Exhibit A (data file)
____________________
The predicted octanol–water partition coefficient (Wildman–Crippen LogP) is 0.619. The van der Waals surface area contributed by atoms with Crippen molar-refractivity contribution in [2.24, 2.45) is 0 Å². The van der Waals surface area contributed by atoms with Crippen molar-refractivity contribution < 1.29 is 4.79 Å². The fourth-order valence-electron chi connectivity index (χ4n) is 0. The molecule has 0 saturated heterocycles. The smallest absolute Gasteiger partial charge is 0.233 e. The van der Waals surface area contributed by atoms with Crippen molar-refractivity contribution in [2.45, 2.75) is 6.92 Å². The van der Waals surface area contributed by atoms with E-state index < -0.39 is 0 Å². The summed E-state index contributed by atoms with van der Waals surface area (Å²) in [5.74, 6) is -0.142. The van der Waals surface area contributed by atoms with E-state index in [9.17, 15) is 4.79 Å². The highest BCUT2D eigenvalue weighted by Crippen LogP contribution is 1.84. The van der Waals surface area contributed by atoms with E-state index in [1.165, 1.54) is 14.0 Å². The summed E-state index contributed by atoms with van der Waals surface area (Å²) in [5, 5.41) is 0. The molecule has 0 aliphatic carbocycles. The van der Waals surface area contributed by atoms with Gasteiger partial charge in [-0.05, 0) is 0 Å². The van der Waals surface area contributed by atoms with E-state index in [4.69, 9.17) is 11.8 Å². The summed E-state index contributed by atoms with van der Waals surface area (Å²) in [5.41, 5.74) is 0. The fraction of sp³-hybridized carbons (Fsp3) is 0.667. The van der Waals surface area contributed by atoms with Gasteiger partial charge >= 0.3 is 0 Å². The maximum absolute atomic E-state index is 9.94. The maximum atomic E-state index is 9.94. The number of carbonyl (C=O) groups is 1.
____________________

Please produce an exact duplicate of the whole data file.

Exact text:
The predicted octanol–water partition coefficient (Wildman–Crippen LogP) is 0.619. The van der Waals surface area contributed by atoms with Crippen molar-refractivity contribution in [2.24, 2.45) is 0 Å². The van der Waals surface area contributed by atoms with Crippen molar-refractivity contribution < 1.29 is 4.79 Å². The fourth-order valence-electron chi connectivity index (χ4n) is 0. The molecule has 0 saturated heterocycles. The smallest absolute Gasteiger partial charge is 0.233 e. The van der Waals surface area contributed by atoms with Crippen molar-refractivity contribution in [2.45, 2.75) is 6.92 Å². The van der Waals surface area contributed by atoms with E-state index < -0.39 is 0 Å². The summed E-state index contributed by atoms with van der Waals surface area (Å²) in [5.74, 6) is -0.142. The van der Waals surface area contributed by atoms with E-state index in [9.17, 15) is 4.79 Å². The highest BCUT2D eigenvalue weighted by Crippen LogP contribution is 1.84. The van der Waals surface area contributed by atoms with E-state index in [1.165, 1.54) is 14.0 Å². The summed E-state index contributed by atoms with van der Waals surface area (Å²) in [5, 5.41) is 0. The molecule has 0 aliphatic carbocycles. The van der Waals surface area contributed by atoms with Gasteiger partial charge in [-0.05, 0) is 0 Å². The van der Waals surface area contributed by atoms with E-state index in [4.69, 9.17) is 11.8 Å². The summed E-state index contributed by atoms with van der Waals surface area (Å²) in [5.41, 5.74) is 0. The fraction of sp³-hybridized carbons (Fsp3) is 0.667. The van der Waals surface area contributed by atoms with Gasteiger partial charge >= 0.3 is 0 Å². The maximum absolute atomic E-state index is 9.94. The maximum atomic E-state index is 9.94. The number of carbonyl (C=O) groups is 1.